In the Seattle area, many small technology firms get started, and we often meet entrepreneurs who are seeking capital, working with limited resources, and looking to grow their new companies. This start-up process all begins with seeking expert advice on business valuation. Regardless of size and industry, many types of firms are also looking to understand value for a number of different purposes. While the situations may vary considerably, valuation work follows specific processes and procedures, and valuing a start-up organization is no different. It is helpful to think of the primary methods used in performing a business valuation and how they might apply to a start-up situation: the income method, asset method, and market method.
The first question we ask for a start-up valuation is "How much money have you put into your company?" Many start-ups have yet to book any revenue and usually have a large number of upfront costs. Income based methods apply valuation methodologies by estimating future growth rates of profitability within a company. These methods are challenging to apply to start-up situations due to not having historical profitability upon which to base future growth rates. Early stage companies pass through four distinct phases: up-front costs, revenues, break-even, and profitable growth. Some start-ups pass through these phases quickly, where others may take a few years or more. However, it is possible to value businesses using discounted cash flows based on reasonable forecasts. Cost based methods may also be helpful to use when owners seek to exit the business before revenues exist. It is useful to understand what has been invested in the business to estimate potential deal values and run acquisition scenarios. A key selling point to illustrate to interested buyers is the benefit of buying a company that has already invested in initial start-up processes.
Secondly, valuators evaluate asset value methods in appraising start-up situations. However, at the start-up stage, the company may have few tangible assets unless they have invested initial capital to acquire company assets. For a new manufacturing plant, asset methods may be more applicable due to buying tangible equipment assets. Building both tangible and intangible assets helps drive a company closer to sustainability, and valuators seek to understand how the assets are generating revenues. Intangible assets are often developed by start-ups and mainly include intellectual property creation. For example, technology start-ups spend time developing software, copyrights and patents to protect and grow their investment in the market. In our experience, most business plans from new Seattle technology firms include some element of intellectual property. These intangible assets help to build companies in early stage development and can be a critical part of the business growth strategy.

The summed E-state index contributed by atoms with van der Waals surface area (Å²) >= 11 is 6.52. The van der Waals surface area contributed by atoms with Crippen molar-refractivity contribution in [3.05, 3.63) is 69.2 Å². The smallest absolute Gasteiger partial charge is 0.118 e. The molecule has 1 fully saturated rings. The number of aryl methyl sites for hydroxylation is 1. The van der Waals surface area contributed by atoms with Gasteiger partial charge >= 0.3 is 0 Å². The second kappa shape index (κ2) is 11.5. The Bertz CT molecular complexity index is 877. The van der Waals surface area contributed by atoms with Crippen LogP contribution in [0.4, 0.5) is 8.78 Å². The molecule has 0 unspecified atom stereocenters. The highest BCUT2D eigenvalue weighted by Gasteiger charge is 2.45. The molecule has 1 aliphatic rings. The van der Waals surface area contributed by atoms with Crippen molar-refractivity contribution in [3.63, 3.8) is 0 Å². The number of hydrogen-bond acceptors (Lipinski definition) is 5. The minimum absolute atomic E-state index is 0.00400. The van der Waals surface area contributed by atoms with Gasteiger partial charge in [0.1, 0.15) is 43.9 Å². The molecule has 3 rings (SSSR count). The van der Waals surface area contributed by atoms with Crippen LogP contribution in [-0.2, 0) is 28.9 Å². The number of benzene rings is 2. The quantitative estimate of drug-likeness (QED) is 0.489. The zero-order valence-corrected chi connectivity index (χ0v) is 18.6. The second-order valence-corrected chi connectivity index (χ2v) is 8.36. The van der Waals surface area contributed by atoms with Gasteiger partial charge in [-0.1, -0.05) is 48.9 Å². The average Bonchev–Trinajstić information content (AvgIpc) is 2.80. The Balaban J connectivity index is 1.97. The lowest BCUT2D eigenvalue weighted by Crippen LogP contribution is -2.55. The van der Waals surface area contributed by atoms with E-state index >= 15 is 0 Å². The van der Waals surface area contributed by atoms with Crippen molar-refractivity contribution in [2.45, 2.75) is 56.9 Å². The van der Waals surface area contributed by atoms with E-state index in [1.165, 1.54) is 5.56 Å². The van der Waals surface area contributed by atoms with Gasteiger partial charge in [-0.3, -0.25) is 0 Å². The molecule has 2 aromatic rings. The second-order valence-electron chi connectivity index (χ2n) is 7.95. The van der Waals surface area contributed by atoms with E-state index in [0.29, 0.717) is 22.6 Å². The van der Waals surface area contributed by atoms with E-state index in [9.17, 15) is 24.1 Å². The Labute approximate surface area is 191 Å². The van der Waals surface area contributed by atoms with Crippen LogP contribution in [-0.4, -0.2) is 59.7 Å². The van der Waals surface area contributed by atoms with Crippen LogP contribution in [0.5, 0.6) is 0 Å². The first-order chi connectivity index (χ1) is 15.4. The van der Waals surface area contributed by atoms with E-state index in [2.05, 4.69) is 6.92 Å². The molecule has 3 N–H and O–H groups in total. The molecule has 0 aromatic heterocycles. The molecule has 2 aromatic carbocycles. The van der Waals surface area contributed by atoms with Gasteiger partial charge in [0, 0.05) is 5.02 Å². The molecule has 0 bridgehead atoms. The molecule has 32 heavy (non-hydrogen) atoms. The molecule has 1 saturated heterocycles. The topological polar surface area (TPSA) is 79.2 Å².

Lastly, the question that most applies to start-up valuation is "How does the market view your company and industry?" Most start-ups rely on market methods, in combination with income methods, to value their companies because comparable market sectors can be analyzed for their product or services as benchmarks. Comparing relative risk and growth of your company to the market is the most reliable way to estimate value in the early stages. However, with little operating history, it is only a general estimate based on comparable patterns. While it is admirable to have early stage work pay off, it is important to understand common trends of growth and the likelihood that the growth will continue to build a consistent company future. Just because an industry is white hot, does not mean the business value is sustainable. Within new industries where there are a limited number of companies in the marketplace, this method helps solidify business model assumptions by comparing to similar industries.
Establishing value for start-up companies is challenging due to the high risk nature of most new ventures. Acquiring, investing and working in start-ups may lead to large financial benefits due to effective risk management. Start-up companies may grow quickly or lose money quickly and consequently have higher risk. We advise owners to build stable operating histories and acquire assets that have sustainable value. Market values may change quickly, value may be highly illiquid, and it could be a risk to develop companies with large cost outlays and no asset development for a significant period of time. Building reliable profitability is important for the most accurate valuations.
To summarize, solidifying and increasing business value in a consistent way is critically important for companies of all types and sizes, from start-ups to established brands.To learn more, contact an experienced, credentialed business valuator.
Copyright (c) 2013 Synergetic Finance
Article Source: http://www.abcarticledirectory.com
Specializing in business valuations and consulting, Synergetic Finance in Seattle helps start-ups determine their value. To learn more about determining your company's value, visit the Synergetic Finance website or blog or call the business valuation experts at 206-386-5455.
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